There was no immediate ask; our job was simply to socialize the terminology with everyone we could. The UN Foundation would be the back end of the platform for the first two years — building the movement, helping with meetings like ours, doing outreach with other agencies, celebrities, and high-profile influencers — and then 92Y would ultimately house it. Until finally, people would just see it as good marketing for causes.

The concept has worked so well because it is, and always was intended to be, truly open source — a pure holiday that you can celebrate however you want. None of us was getting paid to promote it or was hoping to see any returns other than a shift in the thinking of humanity. Easy.

Now that #GivingTuesday has a Cannes Lions under its belt, and now that it has untold numbers of participants each year (here are a handful of examples from last year: Kerry Washington, Tony Goldwyn, Drew Barrymore, Mindy Kaling, Matthew McConaughey, Eva Longoria, Reese Witherspoon) our inboxes are all flooded with the hopes and dreams of every nonprofit and every worthy cause. #GivingTuesday has made it.

For our part, at this time of year, when CAA employees across the board are:

  • doing holiday volunteer activities with their departments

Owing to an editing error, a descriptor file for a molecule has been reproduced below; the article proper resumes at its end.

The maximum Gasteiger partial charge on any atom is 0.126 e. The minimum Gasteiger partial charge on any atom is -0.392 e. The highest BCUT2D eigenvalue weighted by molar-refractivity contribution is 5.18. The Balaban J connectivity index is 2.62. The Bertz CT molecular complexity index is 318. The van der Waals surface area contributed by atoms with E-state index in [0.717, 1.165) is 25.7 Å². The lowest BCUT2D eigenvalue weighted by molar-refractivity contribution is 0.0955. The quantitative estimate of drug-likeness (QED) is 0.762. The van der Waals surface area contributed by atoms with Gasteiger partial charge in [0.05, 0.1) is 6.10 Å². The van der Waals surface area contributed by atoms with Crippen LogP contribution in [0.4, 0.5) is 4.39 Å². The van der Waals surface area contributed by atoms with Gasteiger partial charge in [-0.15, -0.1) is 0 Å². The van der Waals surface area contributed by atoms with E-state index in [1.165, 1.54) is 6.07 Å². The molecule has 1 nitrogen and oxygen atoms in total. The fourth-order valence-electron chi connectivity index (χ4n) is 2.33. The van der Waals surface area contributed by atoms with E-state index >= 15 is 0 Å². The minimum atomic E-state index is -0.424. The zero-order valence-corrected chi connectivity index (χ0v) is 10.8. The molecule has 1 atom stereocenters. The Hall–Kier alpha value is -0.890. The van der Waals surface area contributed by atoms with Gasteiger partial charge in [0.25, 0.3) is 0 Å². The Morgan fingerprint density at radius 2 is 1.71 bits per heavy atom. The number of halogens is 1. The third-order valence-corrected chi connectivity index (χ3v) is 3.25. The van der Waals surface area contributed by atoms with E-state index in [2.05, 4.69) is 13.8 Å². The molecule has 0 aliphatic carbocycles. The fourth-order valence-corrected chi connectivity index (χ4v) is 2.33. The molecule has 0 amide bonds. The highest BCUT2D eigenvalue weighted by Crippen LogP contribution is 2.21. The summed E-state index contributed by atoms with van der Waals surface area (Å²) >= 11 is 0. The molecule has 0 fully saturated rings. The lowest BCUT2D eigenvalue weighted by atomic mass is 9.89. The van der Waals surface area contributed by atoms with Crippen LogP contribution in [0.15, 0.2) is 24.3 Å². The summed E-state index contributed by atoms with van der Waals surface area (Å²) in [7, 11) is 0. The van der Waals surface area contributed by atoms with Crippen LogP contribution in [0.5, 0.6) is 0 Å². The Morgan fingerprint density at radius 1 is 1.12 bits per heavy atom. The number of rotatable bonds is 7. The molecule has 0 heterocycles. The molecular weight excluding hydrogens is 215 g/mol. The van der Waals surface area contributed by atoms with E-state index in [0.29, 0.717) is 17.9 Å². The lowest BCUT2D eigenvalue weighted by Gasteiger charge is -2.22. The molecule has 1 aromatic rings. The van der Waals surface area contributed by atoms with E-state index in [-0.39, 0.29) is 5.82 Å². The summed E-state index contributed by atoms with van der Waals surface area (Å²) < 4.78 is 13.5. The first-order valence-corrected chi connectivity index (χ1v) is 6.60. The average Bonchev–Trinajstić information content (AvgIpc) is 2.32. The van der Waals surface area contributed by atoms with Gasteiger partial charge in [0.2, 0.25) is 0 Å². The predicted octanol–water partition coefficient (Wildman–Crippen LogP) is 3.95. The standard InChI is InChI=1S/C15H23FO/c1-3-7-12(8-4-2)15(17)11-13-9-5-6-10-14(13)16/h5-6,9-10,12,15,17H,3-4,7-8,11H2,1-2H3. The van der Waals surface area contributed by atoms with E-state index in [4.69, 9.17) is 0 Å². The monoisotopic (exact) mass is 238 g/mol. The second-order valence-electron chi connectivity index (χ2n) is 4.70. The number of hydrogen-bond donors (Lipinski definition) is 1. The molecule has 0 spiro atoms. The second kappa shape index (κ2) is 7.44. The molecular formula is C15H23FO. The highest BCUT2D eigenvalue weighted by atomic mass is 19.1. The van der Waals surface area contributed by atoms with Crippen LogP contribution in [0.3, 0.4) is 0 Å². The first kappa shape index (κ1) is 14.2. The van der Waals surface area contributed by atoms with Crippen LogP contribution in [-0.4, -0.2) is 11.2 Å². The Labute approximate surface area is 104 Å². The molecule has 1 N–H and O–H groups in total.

• choosing families for our Adopt-A-Family programs
  • hosting holiday parties in our offices with children from local schools
  • wrapping presents for those same children and families
  • bringing in local, social businesses for our “Merry Market” events
  • sending out our holiday gift donation project to thousands of people globally
  • and more, not to mention doing their personal end-of-year giving…

…the CAA Foundation likes to support our colleagues’ favorite nonprofits. For #GivingTuesday, in each of our three domestic regions — southeast, northeast, and southwest — we offer a chance for our people to tell us what they care about, and nominate their cause of choice into a drawing to win a $10,000 grant.

This year’s #GivingTuesday theme at CAA

This year’s theme is TAKE ACTION, and employees are submitting suggestions under the headings of Peace & Justice, Education & Opportunity, Environment & Community, and Equality & Human Rights. I’ll throw my hat in the ring for Peer Health Exchange LA, under Education & Opportunity, for example!

Here are some of the lucky winners from last year, when the theme was EDUCATION programs: Pencils of Promise in New York, Aviva Family & Children’s Services in Los Angeles, and the Global Village Project outside Atlanta.

Last year’s #GivingTuesday entrants in Los Angeles

We’ll keep you posted about this year’s winners! Now, get out there and celebrate #GivingTuesday.




The CAA Foundation harnesses the power and reach of the entertainment industry to create positive social change. foundation.caa.com

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CAA Foundation

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The CAA Foundation harnesses the power and reach of the entertainment industry to create positive social change. foundation.caa.com